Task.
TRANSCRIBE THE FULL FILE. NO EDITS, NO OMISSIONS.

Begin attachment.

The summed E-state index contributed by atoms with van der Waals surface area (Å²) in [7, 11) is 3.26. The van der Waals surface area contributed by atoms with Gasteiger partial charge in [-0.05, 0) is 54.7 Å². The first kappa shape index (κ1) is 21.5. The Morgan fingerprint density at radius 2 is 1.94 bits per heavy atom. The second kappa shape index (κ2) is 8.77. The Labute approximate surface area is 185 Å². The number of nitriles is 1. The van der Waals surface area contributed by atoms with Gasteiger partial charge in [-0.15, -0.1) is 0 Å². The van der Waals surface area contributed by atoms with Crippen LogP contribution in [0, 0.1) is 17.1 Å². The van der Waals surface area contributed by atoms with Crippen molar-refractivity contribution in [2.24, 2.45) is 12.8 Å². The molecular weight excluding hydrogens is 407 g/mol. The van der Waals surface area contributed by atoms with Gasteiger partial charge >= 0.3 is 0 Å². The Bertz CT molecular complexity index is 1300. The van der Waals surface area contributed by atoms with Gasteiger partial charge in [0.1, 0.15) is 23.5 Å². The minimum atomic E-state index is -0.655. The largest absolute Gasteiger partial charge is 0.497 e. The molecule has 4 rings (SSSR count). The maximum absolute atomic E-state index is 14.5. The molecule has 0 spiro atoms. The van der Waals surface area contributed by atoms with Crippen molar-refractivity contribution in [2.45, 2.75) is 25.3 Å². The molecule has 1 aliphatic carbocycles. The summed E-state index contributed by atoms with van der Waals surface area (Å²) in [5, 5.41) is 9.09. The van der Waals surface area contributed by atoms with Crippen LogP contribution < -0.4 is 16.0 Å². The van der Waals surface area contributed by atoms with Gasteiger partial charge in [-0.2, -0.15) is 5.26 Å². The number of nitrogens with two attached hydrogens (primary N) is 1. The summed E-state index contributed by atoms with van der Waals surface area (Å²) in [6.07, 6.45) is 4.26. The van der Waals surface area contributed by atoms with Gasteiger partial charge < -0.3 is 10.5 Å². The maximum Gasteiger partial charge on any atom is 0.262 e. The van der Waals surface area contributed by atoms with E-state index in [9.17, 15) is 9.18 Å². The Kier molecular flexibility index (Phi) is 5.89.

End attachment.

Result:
The summed E-state index contributed by atoms with van der Waals surface area (Å²) in [7, 11) is 3.26. The van der Waals surface area contributed by atoms with Gasteiger partial charge in [-0.05, 0) is 54.7 Å². The first kappa shape index (κ1) is 21.5. The Morgan fingerprint density at radius 2 is 1.94 bits per heavy atom. The second kappa shape index (κ2) is 8.77. The Labute approximate surface area is 185 Å². The number of nitriles is 1. The van der Waals surface area contributed by atoms with Gasteiger partial charge in [-0.15, -0.1) is 0 Å². The van der Waals surface area contributed by atoms with Crippen LogP contribution in [0, 0.1) is 17.1 Å². The van der Waals surface area contributed by atoms with Crippen molar-refractivity contribution in [2.24, 2.45) is 12.8 Å². The molecular weight excluding hydrogens is 407 g/mol. The van der Waals surface area contributed by atoms with Gasteiger partial charge >= 0.3 is 0 Å². The Bertz CT molecular complexity index is 1300. The van der Waals surface area contributed by atoms with Gasteiger partial charge in [0.1, 0.15) is 23.5 Å². The minimum atomic E-state index is -0.655. The largest absolute Gasteiger partial charge is 0.497 e. The molecule has 4 rings (SSSR count). The maximum absolute atomic E-state index is 14.5. The molecule has 0 spiro atoms. The van der Waals surface area contributed by atoms with Crippen molar-refractivity contribution in [2.45, 2.75) is 25.3 Å². The molecule has 1 aliphatic carbocycles. The summed E-state index contributed by atoms with van der Waals surface area (Å²) in [5, 5.41) is 9.09. The van der Waals surface area contributed by atoms with Crippen LogP contribution < -0.4 is 16.0 Å². The van der Waals surface area contributed by atoms with Gasteiger partial charge in [-0.2, -0.15) is 5.26 Å². The number of nitrogens with two attached hydrogens (primary N) is 1. The summed E-state index contributed by atoms with van der Waals surface area (Å²) in [6.07, 6.45) is 4.26. The van der Waals surface area contributed by atoms with Gasteiger partial charge < -0.3 is 10.5 Å². The maximum Gasteiger partial charge on any atom is 0.262 e. The van der Waals surface area contributed by atoms with E-state index in [9.17, 15) is 9.18 Å². The Kier molecular flexibility index (Phi) is 5.89.